and a lightning rod in the current maelstrom – the subpoenas "were an act of intimidation and harassment by the city through these law firms." The objective, he thinks, was "to bury us in this type of a demand in an attempt to shut us down, to try to run us out of time, will, or money to continue this lawsuit to its conclusion."

Texas Attorney General Greg Abbott said the subpoenas were "aggressive and invasive," and reveal a lack of regard "for the very serious First Amendment considerations at stake." In a letter from Abbott to David Feldman, Houston's city attorney, Abbott said, "your action is a direct assault on the religious liberty" constitutionally guaranteed.

Those assaults don't come just from the homosexual lobby, but from the militant atheism that threatens individuals who seek the right of free expression, ranging from schools to the public square. As the proliferation of costly litigation that harnesses free speech shows, secular power-jihad is now becoming widespread. "We do recognize that we are the latest in a series of skirmishes across the nation in this battle," said Welch.

Ironically one of the church leaders whose messages were demanded for government scrutiny was a Vietnamese pastor who had come to the United States as one of the "boat people" fleeing communist oppression in his homeland. One hopes reason will prevail, and he will see that America continues to be the "land of the free" to which he came at such great cost.

Feldman said, in response to the criticism, that the city would now limit its requests to only those pastoral communications that dealt with the bathroom bill. Another stunner: He still apparently does not understand that the Constitution gives the right to pastors to oppose government mandates on moral and ethical grounds.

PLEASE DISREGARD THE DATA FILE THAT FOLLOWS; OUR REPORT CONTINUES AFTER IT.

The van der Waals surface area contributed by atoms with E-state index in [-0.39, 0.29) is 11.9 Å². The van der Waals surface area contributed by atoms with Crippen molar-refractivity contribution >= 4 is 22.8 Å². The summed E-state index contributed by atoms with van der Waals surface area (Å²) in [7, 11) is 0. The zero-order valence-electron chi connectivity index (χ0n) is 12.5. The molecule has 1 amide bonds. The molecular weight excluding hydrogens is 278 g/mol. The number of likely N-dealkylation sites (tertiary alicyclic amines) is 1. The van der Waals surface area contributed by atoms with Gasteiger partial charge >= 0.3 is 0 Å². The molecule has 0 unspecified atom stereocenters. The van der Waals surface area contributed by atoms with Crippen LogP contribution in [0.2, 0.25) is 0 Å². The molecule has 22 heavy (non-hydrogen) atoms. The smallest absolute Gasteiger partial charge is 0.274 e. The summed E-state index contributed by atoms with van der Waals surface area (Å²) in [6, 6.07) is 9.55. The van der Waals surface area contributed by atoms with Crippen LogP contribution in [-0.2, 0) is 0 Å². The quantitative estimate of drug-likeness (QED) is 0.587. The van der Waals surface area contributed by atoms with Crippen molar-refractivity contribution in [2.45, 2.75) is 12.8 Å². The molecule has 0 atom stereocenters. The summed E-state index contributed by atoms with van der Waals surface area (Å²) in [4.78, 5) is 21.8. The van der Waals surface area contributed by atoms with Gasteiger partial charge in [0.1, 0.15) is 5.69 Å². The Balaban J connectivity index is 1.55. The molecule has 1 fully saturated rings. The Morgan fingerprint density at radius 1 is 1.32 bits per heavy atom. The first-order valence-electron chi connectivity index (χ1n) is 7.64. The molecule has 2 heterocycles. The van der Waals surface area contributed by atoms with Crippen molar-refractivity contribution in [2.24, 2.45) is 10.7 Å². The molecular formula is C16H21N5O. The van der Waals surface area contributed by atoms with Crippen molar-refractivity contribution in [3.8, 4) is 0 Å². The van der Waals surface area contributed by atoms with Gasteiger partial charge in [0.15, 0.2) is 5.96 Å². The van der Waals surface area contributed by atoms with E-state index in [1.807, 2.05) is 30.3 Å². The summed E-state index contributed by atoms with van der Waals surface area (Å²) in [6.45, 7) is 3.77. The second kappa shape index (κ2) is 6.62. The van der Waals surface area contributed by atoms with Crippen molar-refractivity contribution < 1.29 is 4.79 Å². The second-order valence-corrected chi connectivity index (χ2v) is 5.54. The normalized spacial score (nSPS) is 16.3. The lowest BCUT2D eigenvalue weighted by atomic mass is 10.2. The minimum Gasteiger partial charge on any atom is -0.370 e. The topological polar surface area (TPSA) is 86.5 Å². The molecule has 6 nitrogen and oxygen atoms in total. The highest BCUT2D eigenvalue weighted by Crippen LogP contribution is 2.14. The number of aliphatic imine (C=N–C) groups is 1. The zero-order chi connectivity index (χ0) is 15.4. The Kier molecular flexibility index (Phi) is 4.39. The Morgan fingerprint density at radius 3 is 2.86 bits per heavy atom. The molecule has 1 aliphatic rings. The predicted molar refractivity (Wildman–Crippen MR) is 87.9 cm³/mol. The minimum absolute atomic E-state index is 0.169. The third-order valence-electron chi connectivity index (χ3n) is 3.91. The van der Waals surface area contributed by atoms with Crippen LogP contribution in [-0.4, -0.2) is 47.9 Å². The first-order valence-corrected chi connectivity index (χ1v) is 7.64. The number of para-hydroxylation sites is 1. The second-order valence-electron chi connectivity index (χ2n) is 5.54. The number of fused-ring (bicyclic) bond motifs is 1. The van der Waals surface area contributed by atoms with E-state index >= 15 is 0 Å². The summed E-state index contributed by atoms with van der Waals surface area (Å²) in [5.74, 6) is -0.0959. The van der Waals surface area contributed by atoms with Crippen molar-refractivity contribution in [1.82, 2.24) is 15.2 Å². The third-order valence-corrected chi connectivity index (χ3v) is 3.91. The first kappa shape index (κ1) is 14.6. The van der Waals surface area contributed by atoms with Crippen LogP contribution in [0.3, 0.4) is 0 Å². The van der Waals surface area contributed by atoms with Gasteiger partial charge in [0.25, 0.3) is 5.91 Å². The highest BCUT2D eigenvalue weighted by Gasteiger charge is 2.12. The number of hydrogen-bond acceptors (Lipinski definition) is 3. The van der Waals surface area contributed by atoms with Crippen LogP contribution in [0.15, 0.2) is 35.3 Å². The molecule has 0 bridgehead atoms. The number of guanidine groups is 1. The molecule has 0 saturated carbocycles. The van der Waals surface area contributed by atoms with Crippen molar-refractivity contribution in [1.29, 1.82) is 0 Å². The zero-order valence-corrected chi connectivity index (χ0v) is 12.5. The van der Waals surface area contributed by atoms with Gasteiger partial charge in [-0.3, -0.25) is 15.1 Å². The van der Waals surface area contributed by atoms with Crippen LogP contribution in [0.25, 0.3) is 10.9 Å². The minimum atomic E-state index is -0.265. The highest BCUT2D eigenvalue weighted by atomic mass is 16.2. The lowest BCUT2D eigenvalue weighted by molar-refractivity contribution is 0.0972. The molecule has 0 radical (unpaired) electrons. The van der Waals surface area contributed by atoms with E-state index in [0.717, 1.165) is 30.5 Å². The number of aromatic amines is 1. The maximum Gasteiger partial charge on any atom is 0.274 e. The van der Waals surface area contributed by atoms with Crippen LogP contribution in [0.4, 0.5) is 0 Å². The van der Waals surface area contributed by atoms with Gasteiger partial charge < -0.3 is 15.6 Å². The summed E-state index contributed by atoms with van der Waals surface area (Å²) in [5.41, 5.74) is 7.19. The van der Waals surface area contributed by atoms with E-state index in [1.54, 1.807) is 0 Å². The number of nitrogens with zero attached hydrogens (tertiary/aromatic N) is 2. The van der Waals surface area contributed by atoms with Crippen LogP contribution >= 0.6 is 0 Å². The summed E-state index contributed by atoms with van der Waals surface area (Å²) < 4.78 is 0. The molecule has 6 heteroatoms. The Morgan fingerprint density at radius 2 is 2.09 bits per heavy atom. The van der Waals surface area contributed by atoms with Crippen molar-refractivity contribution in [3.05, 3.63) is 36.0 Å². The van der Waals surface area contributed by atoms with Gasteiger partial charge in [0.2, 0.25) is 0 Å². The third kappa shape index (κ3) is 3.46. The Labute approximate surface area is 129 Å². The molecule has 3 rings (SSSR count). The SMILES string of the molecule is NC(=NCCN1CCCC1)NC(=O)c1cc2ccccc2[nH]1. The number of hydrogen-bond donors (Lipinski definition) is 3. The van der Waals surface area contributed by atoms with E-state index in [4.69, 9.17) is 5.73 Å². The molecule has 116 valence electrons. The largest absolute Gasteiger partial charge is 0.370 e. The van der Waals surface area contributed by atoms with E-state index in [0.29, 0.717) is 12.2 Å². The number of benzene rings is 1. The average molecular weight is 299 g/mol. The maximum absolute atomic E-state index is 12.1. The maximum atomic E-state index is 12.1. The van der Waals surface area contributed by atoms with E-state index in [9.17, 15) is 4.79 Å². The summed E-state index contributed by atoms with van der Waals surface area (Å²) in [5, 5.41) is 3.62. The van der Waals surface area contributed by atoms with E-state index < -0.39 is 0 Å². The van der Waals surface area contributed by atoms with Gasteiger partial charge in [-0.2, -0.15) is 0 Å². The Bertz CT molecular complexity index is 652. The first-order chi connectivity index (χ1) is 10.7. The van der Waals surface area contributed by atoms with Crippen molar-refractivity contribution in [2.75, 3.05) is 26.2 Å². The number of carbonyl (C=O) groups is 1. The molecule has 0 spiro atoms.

The Bible these leaders follow condemns the use of violence in their resistance. The Houston pastors who take the New Testament seriously won't bomb City Hall or try to assassinate leaders. They will "sanctify Christ as Lord" in their hearts, fight on their knees in prayer, proclaim truth from their pulpits that trouble the civil powers, and, as the Apostle Peter put it, be ready to give an apologia (a reasoned defense) of the "hope that is in them." (1 Peter 3:15)

Perhaps Feldman and Parker and their friends on the Council believe they have succeeded in their stun and astound strategy of secular jihadism. Maybe they think they have cowed the pastors and congregations so they will not resist the city machine.

Actually, all they've done is awakened multitudes to the dangers and arrogant expansion of secular jihad. Churches everywhere will watch the Houston situation carefully. Houston may be the first city to see this particular application of the strategy, but if it succeeds secular jihad might be executed against church leaders of all types.

Wallace Henley, a former Birmingham News staff writer, was an aide in the Nixon White House, and congressional chief of staff. He is a teaching pastor at Second Baptist Church, Houston, Texas. He is a regular contributor to The Christian Post.

Sponsored

Most Popular

More In Opinion